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Wax currant is a compact but erect, many-branched, fragrant shrub that grows about four feet tall. The waxy, gray-green leaves are fan-shaped, generally in three to five less-defined lobes with gently scalloped edges.
Bitterbrush is an extensively-branched, deciduous shrub that grows up to six feet tall. It produces many small three-lobed leaves, similar to those of sagebrush but lacking the gray, woolly hair, and brighter and more of an olive-green in color. The leaves are so tiny that the outline of the shrub’s limbs is distinctive.
Gray rabbitbrush is very common in the Sage Hills. It rivals sagebrush in its wide distribution, but has a more limited range, requiring somewhat moister conditions and sandier soils. It is a deciduous shrub, with long narrow leaves and a height of two to four feet.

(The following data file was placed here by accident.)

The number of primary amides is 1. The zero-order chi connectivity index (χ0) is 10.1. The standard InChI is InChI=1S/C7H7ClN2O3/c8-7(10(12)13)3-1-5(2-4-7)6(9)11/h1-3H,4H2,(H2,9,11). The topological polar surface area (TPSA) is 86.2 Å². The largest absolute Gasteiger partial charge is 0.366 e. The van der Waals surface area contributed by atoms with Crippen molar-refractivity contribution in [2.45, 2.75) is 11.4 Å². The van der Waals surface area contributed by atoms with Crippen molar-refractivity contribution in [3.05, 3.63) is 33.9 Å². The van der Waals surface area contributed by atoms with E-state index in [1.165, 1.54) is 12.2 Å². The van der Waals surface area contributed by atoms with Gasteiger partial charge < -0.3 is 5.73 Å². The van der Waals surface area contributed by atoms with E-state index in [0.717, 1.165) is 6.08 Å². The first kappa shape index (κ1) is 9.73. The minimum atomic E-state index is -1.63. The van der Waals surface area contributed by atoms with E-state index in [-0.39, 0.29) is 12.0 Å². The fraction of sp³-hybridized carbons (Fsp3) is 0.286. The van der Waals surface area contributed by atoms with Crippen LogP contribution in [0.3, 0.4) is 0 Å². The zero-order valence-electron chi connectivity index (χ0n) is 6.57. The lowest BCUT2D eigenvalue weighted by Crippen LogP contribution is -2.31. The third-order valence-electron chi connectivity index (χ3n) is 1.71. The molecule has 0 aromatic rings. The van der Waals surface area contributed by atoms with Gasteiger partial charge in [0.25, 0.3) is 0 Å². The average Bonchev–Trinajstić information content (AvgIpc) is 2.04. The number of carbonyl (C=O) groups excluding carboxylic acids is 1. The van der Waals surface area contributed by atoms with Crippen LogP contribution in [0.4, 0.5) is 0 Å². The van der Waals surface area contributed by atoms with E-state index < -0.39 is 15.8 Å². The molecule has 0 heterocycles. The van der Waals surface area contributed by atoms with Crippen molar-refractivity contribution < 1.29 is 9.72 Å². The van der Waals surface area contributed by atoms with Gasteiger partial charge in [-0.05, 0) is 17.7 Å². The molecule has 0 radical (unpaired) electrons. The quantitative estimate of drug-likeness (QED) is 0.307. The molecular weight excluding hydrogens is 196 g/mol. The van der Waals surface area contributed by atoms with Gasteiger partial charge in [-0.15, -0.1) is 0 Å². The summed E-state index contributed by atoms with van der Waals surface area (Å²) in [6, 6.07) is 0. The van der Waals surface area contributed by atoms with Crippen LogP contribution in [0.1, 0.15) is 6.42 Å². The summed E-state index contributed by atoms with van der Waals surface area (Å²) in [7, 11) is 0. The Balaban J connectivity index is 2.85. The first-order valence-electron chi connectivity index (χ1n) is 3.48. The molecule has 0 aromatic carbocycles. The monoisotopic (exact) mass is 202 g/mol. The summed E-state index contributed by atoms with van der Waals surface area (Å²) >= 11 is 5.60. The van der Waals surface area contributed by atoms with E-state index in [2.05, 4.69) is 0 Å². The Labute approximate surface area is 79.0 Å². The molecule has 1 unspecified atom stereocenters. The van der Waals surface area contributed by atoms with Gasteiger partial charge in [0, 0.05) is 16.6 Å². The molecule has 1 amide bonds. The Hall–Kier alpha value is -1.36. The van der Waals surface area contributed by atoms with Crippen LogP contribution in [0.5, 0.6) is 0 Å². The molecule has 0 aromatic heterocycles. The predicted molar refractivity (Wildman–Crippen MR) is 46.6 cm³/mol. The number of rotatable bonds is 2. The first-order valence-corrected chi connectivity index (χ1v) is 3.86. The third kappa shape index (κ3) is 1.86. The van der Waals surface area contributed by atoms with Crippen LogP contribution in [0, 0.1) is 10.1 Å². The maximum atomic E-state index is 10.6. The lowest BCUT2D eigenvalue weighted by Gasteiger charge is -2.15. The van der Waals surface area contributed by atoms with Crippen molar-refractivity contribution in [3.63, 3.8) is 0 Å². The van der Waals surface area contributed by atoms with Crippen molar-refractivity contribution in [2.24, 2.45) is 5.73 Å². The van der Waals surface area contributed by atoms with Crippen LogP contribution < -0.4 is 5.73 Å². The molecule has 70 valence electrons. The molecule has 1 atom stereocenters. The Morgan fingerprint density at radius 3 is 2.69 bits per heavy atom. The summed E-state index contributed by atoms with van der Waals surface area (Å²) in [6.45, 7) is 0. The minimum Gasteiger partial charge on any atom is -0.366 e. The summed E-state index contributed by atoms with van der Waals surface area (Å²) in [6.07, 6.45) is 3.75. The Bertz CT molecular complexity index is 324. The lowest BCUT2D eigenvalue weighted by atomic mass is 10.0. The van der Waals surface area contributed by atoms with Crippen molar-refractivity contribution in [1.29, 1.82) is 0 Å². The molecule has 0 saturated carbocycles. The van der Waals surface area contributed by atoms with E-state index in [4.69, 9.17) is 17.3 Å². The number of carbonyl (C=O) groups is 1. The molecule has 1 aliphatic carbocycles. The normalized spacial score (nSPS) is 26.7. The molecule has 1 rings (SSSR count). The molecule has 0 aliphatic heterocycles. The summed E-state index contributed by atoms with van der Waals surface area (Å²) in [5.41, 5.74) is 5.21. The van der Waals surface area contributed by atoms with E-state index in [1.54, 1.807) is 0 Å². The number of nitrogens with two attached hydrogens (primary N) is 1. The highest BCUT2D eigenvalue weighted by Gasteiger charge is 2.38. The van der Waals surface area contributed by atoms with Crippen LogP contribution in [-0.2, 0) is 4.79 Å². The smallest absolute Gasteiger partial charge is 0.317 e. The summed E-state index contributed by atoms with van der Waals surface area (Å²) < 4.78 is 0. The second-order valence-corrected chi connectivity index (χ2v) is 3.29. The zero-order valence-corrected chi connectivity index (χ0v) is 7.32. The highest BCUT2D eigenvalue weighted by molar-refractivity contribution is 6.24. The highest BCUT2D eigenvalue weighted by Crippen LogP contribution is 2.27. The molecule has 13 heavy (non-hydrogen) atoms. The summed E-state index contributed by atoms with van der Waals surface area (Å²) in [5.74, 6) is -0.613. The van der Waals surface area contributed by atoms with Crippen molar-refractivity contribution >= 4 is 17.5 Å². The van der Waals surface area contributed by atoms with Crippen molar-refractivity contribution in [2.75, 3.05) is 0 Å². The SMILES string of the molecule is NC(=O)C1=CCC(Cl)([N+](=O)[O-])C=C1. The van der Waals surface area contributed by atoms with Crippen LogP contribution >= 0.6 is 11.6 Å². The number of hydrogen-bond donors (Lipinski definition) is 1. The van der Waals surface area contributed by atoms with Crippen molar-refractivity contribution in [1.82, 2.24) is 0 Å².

Three-tip sagebrush is a rounded, freely branching, evergreen shrub. Its leaves are gray-green, long, and deeply cleft into three lobes. The stems are a smooth pale gray. Three-tip sagebrush carries the distinctive sage fragrance, especially when wet. The flowers are green and inconspicuous.
Big sagebrush is a strongly scented, woody evergreen shrub. It is the most abundant shrub in the shrub-steppe because it has adapted to a wide range of environmental conditions. It usually grows about four feet tall, but can grow taller than ten feet in areas with deep soil and more moisture.
Western serviceberry derives its common name not from “serving” but from Sorbus, the Latin name for mountain-ash, because its leaves look much like mountain-ash. It is a large, variable-sized, common shrub in the Sage Hills. In spring, it bears many attractive and fragrant white flowers.
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37 Years of Conservation Success